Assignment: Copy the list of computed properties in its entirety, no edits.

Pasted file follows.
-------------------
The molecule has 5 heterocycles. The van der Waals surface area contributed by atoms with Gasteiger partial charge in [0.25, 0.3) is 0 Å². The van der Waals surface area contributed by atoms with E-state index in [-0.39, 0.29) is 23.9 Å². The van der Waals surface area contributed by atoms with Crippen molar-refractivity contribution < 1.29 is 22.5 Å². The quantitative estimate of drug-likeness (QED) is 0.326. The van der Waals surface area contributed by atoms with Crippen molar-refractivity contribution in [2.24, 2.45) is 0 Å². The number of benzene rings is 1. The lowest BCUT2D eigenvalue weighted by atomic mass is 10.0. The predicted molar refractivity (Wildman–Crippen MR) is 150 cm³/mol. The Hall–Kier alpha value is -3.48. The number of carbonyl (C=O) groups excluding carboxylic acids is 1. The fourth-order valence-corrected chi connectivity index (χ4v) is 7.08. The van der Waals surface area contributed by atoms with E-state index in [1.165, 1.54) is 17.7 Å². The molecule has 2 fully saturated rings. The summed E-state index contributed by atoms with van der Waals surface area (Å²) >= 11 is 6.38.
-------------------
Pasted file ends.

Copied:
The molecule has 5 heterocycles. The van der Waals surface area contributed by atoms with Gasteiger partial charge in [0.25, 0.3) is 0 Å². The van der Waals surface area contributed by atoms with E-state index in [-0.39, 0.29) is 23.9 Å². The van der Waals surface area contributed by atoms with Crippen molar-refractivity contribution < 1.29 is 22.5 Å². The quantitative estimate of drug-likeness (QED) is 0.326. The van der Waals surface area contributed by atoms with Crippen molar-refractivity contribution in [2.24, 2.45) is 0 Å². The number of benzene rings is 1. The lowest BCUT2D eigenvalue weighted by atomic mass is 10.0. The predicted molar refractivity (Wildman–Crippen MR) is 150 cm³/mol. The Hall–Kier alpha value is -3.48. The number of carbonyl (C=O) groups excluding carboxylic acids is 1. The fourth-order valence-corrected chi connectivity index (χ4v) is 7.08. The van der Waals surface area contributed by atoms with E-state index in [1.165, 1.54) is 17.7 Å². The molecule has 2 fully saturated rings. The summed E-state index contributed by atoms with van der Waals surface area (Å²) >= 11 is 6.38.